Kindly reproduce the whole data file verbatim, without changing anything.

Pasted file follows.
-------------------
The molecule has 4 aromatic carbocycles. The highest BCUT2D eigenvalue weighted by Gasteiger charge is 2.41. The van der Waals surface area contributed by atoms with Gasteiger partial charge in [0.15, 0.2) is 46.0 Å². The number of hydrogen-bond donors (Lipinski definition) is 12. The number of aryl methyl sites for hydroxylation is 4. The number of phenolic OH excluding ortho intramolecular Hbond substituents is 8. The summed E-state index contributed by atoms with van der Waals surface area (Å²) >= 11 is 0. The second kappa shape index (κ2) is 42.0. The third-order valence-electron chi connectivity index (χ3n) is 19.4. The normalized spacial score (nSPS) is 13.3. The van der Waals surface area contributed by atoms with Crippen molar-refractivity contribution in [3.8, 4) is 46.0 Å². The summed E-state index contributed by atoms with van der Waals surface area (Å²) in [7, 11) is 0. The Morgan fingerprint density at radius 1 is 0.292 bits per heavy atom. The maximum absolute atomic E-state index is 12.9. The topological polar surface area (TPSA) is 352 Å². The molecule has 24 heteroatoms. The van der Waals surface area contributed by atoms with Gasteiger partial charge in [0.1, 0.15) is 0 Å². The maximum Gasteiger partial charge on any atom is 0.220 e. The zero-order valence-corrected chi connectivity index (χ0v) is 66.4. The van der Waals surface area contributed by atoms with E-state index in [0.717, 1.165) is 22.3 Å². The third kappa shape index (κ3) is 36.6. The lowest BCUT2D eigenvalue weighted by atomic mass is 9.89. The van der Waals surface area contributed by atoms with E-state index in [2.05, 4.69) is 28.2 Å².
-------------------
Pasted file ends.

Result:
The molecule has 4 aromatic carbocycles. The highest BCUT2D eigenvalue weighted by Gasteiger charge is 2.41. The van der Waals surface area contributed by atoms with Gasteiger partial charge in [0.15, 0.2) is 46.0 Å². The number of hydrogen-bond donors (Lipinski definition) is 12. The number of aryl methyl sites for hydroxylation is 4. The number of phenolic OH excluding ortho intramolecular Hbond substituents is 8. The summed E-state index contributed by atoms with van der Waals surface area (Å²) >= 11 is 0. The second kappa shape index (κ2) is 42.0. The third-order valence-electron chi connectivity index (χ3n) is 19.4. The normalized spacial score (nSPS) is 13.3. The van der Waals surface area contributed by atoms with Crippen molar-refractivity contribution in [3.8, 4) is 46.0 Å². The summed E-state index contributed by atoms with van der Waals surface area (Å²) in [7, 11) is 0. The Morgan fingerprint density at radius 1 is 0.292 bits per heavy atom. The maximum absolute atomic E-state index is 12.9. The topological polar surface area (TPSA) is 352 Å². The molecule has 24 heteroatoms. The van der Waals surface area contributed by atoms with Gasteiger partial charge in [0.1, 0.15) is 0 Å². The maximum Gasteiger partial charge on any atom is 0.220 e. The zero-order valence-corrected chi connectivity index (χ0v) is 66.4. The van der Waals surface area contributed by atoms with E-state index in [0.717, 1.165) is 22.3 Å². The third kappa shape index (κ3) is 36.6. The lowest BCUT2D eigenvalue weighted by atomic mass is 9.89. The van der Waals surface area contributed by atoms with E-state index in [2.05, 4.69) is 28.2 Å².